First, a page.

They were busy buying up land all across the UK & Eire and had begun venturing into Europe. They would build an office or a shopping mall on it and then sell it on. Money for old rope it transpired.

I often wonder if they got away with it or whether the company is now in huge debt. I shall have to look them up online and see. The problem is that the boys and girls doing this in the early part of the decade probably got large bonuses on top of their salaries and then a pay-off to go I suspect.

What I mean is, win win for the people involved in the bubble but lose lose for the share-holders, customers and the banks that lent them the money... and probably the tax-payer also.

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I did an IT contract several years ago for a water utility company whose senior execs saw themselves as a property company first and foremost - how nuts is that.

They were busy buying up land all across the UK & Eire and had begun venturing into Europe. They would build an office or a shopping mall on it and then sell it on. Money for old rope it transpired.

I often wonder if they got away with it or whether the company is now in huge debt. I shall have to look them up online and see. The problem is that the boys and girls doing this in the early part of the decade probably got large bonuses on top of their salaries and then a pay-off to go I suspect.

What I mean is, win win for the people involved in the bubble but lose lose for the share-holders, customers and the banks that lent them the money... and probably the tax-payer also.

At the peak of the recent mania Porsche saw themselves as a derivatives trading operation with a car company bolted on the side. <_<

Edited by Dave Spart

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I did an IT contract several years ago for a water utility company whose senior execs saw themselves as a property company first and foremost - how nuts is that.

I read a while back Ferrari made more money on the stockmarket than selling it's cars :blink:

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I know my first distressed seller, or soon to be distressed anyway. Has had his house up for sale for several months, couple of price drops but has just lost his job in the DWP. A victim of the fable job cuts! So he now says he has to sell FAST! But can't afford to drop the price anymore. Somethings going to give.

I wonder just how many people are going to end up in this very same boat. Need to sell but do not have enough equity to be able to sell at the true market price. I also wonder what the government will do to help these 'hard working families.'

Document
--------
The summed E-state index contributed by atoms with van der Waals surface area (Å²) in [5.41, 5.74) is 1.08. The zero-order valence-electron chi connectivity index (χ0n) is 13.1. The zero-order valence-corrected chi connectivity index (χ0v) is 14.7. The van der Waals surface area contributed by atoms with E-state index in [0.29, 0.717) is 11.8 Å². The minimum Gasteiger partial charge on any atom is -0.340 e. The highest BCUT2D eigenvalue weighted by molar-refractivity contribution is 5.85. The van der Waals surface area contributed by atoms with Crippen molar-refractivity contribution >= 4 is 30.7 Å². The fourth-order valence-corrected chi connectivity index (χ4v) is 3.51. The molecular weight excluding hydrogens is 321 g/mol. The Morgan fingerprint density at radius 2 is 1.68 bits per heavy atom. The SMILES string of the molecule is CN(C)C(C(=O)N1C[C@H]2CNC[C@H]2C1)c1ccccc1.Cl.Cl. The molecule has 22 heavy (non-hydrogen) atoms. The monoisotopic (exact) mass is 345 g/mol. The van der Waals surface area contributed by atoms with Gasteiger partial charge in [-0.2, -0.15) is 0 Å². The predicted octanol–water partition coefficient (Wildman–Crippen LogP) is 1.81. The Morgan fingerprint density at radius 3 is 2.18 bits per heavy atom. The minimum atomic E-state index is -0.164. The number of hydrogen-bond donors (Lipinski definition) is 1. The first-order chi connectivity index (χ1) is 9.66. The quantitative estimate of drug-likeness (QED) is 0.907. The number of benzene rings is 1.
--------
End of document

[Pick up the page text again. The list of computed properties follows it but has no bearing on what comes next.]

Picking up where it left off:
There is a shitstorm coming that much I do know...

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Right.

If businesses are failing jobs are going to be lost and houses are going to be distressed as a result.

A wise old EA in the US once told me that the best barometer for a HPC is commercial property.

Around the time of the last crash I worked with a certain firm who had a large property wing. Our property VP said exactly the same thing and indeed that's what we saw play out. Good call RB.

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I did an IT contract several years ago for a water utility company whose senior execs saw themselves as a property company first and foremost - how nuts is that.

They were busy buying up land all across the UK & Eire and had begun venturing into Europe. They would build an office or a shopping mall on it and then sell it on. Money for old rope it transpired.

I often wonder if they got away with it or whether the company is now in huge debt. I shall have to look them up online and see. The problem is that the boys and girls doing this in the early part of the decade probably got large bonuses on top of their salaries and then a pay-off to go I suspect.

What I mean is, win win for the people involved in the bubble but lose lose for the share-holders, customers and the banks that lent them the money... and probably the tax-payer also.

Also the Tchniguez chap tried to take over Sainsburys, simply because he viewed Sainsburys as a property company. They own the stores so he could have flogged them off and then Sainsburys pay rent to the new owers.

Thank god all this kinda off malarky has stopped for now.

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Also the Tchniguez chap tried to take over Sainsburys, simply because he viewed Sainsburys as a property company. They own the stores so he could have flogged them off and then Sainsburys pay rent to the new owers.

Thank god all this kinda off malarky has stopped for now.

It's classic asset bubble stuff..

There was a period of time (2002-2005) where the monthly increase in the price of my house was greater than my take home pay. So from a balance sheet point of view I was a 'property investor' who did a bit of software development on the side.

Which is fine as long as you treat real estate price increases as fairy gold.

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  • 259 Brexit, House prices and Summer 2020

    1. 1. Including the effects Brexit, where do you think average UK house prices will be relative to now in June 2020?


      • down 5% +
      • down 2.5%
      • Even
      • up 2.5%
      • up 5%